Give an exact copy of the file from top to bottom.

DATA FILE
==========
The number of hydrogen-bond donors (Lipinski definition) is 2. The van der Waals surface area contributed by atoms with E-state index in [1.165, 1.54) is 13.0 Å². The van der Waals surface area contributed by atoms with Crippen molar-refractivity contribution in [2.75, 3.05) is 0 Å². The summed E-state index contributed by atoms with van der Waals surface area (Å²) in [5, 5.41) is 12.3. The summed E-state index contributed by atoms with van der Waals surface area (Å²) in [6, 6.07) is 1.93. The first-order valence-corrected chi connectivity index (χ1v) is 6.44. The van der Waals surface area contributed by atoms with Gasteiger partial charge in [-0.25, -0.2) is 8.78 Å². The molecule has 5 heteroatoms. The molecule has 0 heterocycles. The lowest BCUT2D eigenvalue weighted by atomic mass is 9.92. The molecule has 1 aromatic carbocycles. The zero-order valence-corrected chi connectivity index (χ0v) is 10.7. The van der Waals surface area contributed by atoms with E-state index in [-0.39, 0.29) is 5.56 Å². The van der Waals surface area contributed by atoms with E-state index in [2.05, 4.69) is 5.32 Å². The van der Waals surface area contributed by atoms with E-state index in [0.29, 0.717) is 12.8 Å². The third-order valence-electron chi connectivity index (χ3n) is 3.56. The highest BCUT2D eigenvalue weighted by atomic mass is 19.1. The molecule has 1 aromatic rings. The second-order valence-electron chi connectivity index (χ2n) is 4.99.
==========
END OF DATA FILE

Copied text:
The number of hydrogen-bond donors (Lipinski definition) is 2. The van der Waals surface area contributed by atoms with E-state index in [1.165, 1.54) is 13.0 Å². The van der Waals surface area contributed by atoms with Crippen molar-refractivity contribution in [2.75, 3.05) is 0 Å². The summed E-state index contributed by atoms with van der Waals surface area (Å²) in [5, 5.41) is 12.3. The summed E-state index contributed by atoms with van der Waals surface area (Å²) in [6, 6.07) is 1.93. The first-order valence-corrected chi connectivity index (χ1v) is 6.44. The van der Waals surface area contributed by atoms with Gasteiger partial charge in [-0.25, -0.2) is 8.78 Å². The molecule has 5 heteroatoms. The molecule has 0 heterocycles. The lowest BCUT2D eigenvalue weighted by atomic mass is 9.92. The molecule has 1 aromatic carbocycles. The zero-order valence-corrected chi connectivity index (χ0v) is 10.7. The van der Waals surface area contributed by atoms with E-state index in [-0.39, 0.29) is 5.56 Å². The van der Waals surface area contributed by atoms with E-state index in [2.05, 4.69) is 5.32 Å². The van der Waals surface area contributed by atoms with E-state index in [0.29, 0.717) is 12.8 Å². The third-order valence-electron chi connectivity index (χ3n) is 3.56. The highest BCUT2D eigenvalue weighted by atomic mass is 19.1. The molecule has 1 aromatic rings. The second-order valence-electron chi connectivity index (χ2n) is 4.99.